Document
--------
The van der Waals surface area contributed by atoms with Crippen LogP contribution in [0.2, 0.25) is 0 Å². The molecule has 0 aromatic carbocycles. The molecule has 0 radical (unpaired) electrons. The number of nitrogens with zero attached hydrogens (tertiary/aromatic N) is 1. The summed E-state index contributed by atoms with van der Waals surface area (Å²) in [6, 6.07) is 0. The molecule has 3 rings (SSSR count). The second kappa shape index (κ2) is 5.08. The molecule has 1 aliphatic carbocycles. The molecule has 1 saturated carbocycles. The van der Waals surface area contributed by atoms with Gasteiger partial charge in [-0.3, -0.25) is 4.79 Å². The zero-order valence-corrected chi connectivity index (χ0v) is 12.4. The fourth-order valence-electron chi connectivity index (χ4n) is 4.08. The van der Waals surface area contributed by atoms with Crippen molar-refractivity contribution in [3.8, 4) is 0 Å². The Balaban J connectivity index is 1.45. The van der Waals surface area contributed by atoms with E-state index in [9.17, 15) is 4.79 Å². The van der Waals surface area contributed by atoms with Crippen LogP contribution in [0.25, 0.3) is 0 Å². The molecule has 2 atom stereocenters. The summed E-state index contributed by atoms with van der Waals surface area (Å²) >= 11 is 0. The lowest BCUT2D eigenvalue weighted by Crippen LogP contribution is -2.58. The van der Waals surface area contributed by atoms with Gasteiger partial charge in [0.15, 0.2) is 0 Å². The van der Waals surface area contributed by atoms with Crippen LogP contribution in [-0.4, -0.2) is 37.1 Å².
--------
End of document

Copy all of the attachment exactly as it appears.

The van der Waals surface area contributed by atoms with Crippen LogP contribution in [0.2, 0.25) is 0 Å². The molecule has 0 aromatic carbocycles. The molecule has 0 radical (unpaired) electrons. The number of nitrogens with zero attached hydrogens (tertiary/aromatic N) is 1. The summed E-state index contributed by atoms with van der Waals surface area (Å²) in [6, 6.07) is 0. The molecule has 3 rings (SSSR count). The second kappa shape index (κ2) is 5.08. The molecule has 1 aliphatic carbocycles. The molecule has 1 saturated carbocycles. The van der Waals surface area contributed by atoms with Gasteiger partial charge in [-0.3, -0.25) is 4.79 Å². The zero-order valence-corrected chi connectivity index (χ0v) is 12.4. The fourth-order valence-electron chi connectivity index (χ4n) is 4.08. The van der Waals surface area contributed by atoms with Crippen molar-refractivity contribution in [3.8, 4) is 0 Å². The Balaban J connectivity index is 1.45. The van der Waals surface area contributed by atoms with E-state index in [9.17, 15) is 4.79 Å². The van der Waals surface area contributed by atoms with Crippen LogP contribution in [0.25, 0.3) is 0 Å². The molecule has 2 atom stereocenters. The summed E-state index contributed by atoms with van der Waals surface area (Å²) >= 11 is 0. The lowest BCUT2D eigenvalue weighted by Crippen LogP contribution is -2.58. The van der Waals surface area contributed by atoms with Gasteiger partial charge in [0.15, 0.2) is 0 Å². The van der Waals surface area contributed by atoms with Crippen LogP contribution in [-0.4, -0.2) is 37.1 Å².